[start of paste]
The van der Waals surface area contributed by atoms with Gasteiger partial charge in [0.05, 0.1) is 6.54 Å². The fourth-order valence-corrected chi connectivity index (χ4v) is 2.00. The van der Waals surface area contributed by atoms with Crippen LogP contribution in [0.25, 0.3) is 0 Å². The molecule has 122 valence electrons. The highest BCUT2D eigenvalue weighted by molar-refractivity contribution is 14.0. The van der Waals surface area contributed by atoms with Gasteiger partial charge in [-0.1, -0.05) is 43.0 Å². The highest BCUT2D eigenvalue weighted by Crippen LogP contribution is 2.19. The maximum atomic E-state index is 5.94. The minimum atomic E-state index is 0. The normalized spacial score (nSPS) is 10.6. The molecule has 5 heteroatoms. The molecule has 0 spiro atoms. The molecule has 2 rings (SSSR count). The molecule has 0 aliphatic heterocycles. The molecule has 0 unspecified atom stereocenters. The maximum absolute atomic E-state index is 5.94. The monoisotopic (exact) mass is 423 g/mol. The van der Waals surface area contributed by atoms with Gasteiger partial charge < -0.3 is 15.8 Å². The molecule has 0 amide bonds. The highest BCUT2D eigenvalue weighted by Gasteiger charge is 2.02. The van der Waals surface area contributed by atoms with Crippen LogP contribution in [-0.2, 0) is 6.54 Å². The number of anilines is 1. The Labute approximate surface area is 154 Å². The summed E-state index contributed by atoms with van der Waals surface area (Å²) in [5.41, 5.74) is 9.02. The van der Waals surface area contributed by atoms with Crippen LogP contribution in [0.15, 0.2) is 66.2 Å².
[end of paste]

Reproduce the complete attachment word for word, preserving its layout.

The van der Waals surface area contributed by atoms with Gasteiger partial charge in [0.05, 0.1) is 6.54 Å². The fourth-order valence-corrected chi connectivity index (χ4v) is 2.00. The van der Waals surface area contributed by atoms with Crippen LogP contribution in [0.25, 0.3) is 0 Å². The molecule has 122 valence electrons. The highest BCUT2D eigenvalue weighted by molar-refractivity contribution is 14.0. The van der Waals surface area contributed by atoms with Gasteiger partial charge in [-0.1, -0.05) is 43.0 Å². The highest BCUT2D eigenvalue weighted by Crippen LogP contribution is 2.19. The maximum atomic E-state index is 5.94. The minimum atomic E-state index is 0. The normalized spacial score (nSPS) is 10.6. The molecule has 5 heteroatoms. The molecule has 0 spiro atoms. The molecule has 2 rings (SSSR count). The molecule has 0 aliphatic heterocycles. The molecule has 0 unspecified atom stereocenters. The maximum absolute atomic E-state index is 5.94. The monoisotopic (exact) mass is 423 g/mol. The van der Waals surface area contributed by atoms with Gasteiger partial charge < -0.3 is 15.8 Å². The molecule has 0 amide bonds. The highest BCUT2D eigenvalue weighted by Gasteiger charge is 2.02. The van der Waals surface area contributed by atoms with Crippen LogP contribution in [-0.2, 0) is 6.54 Å². The number of anilines is 1. The Labute approximate surface area is 154 Å². The summed E-state index contributed by atoms with van der Waals surface area (Å²) in [5.41, 5.74) is 9.02. The van der Waals surface area contributed by atoms with Crippen LogP contribution in [0.15, 0.2) is 66.2 Å².